Interest rate cuts and how they affects you

As most of you would know by now the RBA cut interest rates this week. Even if you don’t have a mortgage this decision still affects you. If you are trying to save money, have any business investments, debt or anything that involves interest in any way, this decision affects you.

While an interest rate cut is great news for those with mortgages, it is often not so great news for those who are trying to save. They want higher interest.

I think it will be interesting to see who passes on the cut and how much in terms of mortgages. It is almost guaranteed they will all pass the cut on in regards to the interest on saving accounts.


So what can you do to make the interest rate cut work for you?

If you have a mortgage don’t fritter away the money you will now be saving. In this post I discuss ways you can make this money work for you. When interest rates are low, it is the best time for those in debt to really work on clearing it.

If you have a saving account you can compare accounts to see if you are getting the best rate. It is much easier to open a new high interest saving account that it is to switch mortgages so it is worth shopping around.

I have a couple of high interest saving accounts I have moved my money between when interest rates have changed. There are some banks/credit unions who seem to consistently offer higher interest than others. Often it is on the Big 4 who have the highest interest because they also have the highest running costs.

If you have superannuation did you know that your fund probably invest in banks? When interest rates change, profit margins change and you might want to take a closer look at your superannuation and what your fund is doing. On the one hand we don’t want banks to make huge profits because we feel like we are being ripped off, but on the other hand if they don’t make profits, shareholders (which includes many superannuation funds, so more than likely you as well) don’t make money. And since we all want our superannuation to increase, it means without realizing it, we do want the banks to make profits.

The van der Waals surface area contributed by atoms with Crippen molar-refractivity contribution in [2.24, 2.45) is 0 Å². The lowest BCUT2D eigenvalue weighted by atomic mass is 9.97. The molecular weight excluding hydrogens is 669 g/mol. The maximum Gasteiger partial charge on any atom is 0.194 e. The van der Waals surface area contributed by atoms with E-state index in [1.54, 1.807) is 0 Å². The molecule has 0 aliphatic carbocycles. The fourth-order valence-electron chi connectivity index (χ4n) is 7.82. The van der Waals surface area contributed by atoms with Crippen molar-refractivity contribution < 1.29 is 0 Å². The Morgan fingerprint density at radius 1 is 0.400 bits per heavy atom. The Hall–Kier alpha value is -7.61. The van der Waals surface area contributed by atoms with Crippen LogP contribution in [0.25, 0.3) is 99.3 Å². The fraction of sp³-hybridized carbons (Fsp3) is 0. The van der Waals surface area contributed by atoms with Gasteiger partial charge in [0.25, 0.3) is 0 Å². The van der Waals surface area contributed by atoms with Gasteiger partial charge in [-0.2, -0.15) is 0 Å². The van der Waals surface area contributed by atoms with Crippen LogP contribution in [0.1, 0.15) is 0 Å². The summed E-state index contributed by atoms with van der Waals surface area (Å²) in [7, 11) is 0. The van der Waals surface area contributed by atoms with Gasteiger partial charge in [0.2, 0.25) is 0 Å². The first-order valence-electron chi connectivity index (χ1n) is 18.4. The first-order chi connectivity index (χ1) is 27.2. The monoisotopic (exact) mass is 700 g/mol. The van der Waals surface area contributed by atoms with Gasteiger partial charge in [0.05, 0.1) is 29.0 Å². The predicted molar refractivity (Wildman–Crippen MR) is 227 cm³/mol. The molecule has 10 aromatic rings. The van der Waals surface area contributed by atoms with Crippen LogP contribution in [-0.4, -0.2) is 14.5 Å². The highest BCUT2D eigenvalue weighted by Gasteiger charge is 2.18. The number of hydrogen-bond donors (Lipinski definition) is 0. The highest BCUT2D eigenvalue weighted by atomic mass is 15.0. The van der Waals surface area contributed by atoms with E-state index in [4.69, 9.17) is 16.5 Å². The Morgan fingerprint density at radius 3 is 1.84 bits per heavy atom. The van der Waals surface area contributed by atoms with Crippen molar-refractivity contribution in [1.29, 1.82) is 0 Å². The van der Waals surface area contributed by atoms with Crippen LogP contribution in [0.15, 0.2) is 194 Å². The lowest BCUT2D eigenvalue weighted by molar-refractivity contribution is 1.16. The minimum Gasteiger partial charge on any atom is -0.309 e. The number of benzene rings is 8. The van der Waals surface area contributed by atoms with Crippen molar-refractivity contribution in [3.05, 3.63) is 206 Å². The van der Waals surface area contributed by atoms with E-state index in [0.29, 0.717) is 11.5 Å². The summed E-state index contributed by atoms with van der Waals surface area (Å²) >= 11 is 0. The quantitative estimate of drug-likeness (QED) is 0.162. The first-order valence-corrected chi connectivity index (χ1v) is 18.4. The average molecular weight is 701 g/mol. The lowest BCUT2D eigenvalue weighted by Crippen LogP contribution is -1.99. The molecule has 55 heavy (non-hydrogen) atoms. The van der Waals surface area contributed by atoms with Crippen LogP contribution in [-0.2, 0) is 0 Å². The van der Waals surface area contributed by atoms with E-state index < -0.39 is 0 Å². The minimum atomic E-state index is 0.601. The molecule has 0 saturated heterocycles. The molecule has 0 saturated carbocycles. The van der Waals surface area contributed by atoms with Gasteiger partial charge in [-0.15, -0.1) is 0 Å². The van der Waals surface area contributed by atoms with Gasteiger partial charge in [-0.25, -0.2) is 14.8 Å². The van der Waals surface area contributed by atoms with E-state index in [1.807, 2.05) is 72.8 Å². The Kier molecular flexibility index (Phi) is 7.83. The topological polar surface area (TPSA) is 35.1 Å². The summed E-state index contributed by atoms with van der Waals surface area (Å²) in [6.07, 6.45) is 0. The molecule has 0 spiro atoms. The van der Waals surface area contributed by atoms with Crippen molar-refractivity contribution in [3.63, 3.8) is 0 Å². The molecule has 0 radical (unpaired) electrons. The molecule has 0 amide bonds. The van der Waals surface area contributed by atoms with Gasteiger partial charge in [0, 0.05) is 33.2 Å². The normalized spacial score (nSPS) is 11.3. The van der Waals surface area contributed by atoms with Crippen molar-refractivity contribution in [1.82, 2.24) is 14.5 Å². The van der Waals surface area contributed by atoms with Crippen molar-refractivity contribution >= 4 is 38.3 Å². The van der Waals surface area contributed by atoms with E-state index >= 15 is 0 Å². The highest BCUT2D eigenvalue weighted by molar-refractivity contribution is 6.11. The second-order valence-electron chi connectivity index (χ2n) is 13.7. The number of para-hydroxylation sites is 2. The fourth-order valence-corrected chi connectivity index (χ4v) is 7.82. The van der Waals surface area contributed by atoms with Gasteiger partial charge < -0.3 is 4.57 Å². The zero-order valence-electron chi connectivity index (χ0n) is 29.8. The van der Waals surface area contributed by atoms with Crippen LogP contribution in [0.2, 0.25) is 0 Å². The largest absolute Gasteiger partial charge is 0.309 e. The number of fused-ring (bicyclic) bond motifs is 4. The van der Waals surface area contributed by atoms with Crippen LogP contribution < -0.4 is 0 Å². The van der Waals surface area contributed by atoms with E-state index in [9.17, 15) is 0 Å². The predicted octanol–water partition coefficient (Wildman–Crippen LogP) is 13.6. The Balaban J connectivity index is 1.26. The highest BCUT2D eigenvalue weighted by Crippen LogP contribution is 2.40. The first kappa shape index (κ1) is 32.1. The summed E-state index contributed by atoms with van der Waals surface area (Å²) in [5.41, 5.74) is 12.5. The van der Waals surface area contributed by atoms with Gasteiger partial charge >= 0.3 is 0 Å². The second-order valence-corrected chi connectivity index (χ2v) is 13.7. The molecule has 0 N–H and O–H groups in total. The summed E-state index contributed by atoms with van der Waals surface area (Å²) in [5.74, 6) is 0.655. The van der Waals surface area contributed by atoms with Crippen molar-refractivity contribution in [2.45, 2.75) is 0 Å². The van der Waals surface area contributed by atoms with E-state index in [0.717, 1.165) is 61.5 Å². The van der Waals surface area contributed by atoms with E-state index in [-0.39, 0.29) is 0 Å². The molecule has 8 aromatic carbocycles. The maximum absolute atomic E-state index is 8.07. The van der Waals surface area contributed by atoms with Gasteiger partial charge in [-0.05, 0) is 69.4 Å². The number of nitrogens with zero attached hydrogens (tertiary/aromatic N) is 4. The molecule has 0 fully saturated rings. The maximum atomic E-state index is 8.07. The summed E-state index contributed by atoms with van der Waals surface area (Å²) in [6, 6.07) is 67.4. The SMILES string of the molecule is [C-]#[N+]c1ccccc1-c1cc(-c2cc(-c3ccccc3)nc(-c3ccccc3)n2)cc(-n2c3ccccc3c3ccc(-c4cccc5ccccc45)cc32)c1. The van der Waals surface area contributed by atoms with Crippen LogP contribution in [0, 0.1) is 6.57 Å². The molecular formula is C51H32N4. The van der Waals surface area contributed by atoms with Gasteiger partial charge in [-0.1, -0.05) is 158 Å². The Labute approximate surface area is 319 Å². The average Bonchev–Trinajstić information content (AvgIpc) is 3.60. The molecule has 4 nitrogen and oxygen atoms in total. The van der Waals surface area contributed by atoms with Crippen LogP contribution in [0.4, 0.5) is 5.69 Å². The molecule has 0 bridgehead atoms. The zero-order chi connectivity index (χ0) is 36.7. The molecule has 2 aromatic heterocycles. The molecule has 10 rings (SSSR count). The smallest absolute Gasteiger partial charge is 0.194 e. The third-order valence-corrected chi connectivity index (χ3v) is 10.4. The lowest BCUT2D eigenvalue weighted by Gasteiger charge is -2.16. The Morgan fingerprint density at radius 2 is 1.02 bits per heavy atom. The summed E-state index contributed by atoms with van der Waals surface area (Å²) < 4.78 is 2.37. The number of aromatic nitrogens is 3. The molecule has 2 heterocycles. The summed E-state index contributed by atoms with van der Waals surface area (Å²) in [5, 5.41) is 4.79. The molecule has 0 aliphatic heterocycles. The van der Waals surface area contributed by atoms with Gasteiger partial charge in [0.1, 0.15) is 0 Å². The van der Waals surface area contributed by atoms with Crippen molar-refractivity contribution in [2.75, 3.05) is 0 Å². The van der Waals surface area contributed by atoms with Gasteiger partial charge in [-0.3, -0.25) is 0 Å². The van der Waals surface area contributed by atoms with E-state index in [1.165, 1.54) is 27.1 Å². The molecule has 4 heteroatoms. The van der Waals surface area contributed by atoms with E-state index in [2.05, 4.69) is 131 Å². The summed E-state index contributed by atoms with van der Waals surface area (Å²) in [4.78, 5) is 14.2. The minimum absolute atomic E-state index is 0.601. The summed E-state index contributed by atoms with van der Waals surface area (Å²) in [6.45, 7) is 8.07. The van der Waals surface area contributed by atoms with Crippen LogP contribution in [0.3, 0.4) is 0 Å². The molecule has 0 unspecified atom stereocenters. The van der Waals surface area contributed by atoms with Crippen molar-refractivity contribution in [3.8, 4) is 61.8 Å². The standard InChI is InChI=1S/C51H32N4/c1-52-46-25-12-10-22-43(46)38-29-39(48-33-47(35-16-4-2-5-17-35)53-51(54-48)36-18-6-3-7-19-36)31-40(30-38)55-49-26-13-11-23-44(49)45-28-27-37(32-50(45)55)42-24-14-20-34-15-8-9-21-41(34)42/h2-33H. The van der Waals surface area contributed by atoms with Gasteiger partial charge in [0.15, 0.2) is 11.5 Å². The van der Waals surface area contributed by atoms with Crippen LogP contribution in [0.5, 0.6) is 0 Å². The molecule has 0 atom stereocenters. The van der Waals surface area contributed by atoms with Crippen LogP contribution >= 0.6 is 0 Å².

Everything in finance is interlinked. It can be frustrating at times, but sometimes it helps to step back and look at everything when it comes to interest rates, not just mortgage interest rates.


What are your thoughts? Will you be switching banks to either lower your mortgage or increase the interest on your savings?

3 thoughts on “Interest rate cuts and how they affects you

  1. We fixed our mortgage for 5 years in June 2009 at 5.94%, so this rate reduction doesn’t affect our mortgage. It does however effect the uSaver savings account we have with uBank which is going to have it’s rate reduced by the full 0.5% from 6.01% to 5.51%.

  2. Great job fixing at a good rate in 2009 David! The savings drop does suck, but at least our rate in Aus is still better than may other countries.

  3. If you have been affected by this, or simply want a lower interest rate, there are some ways you can try to get your rate lowered..

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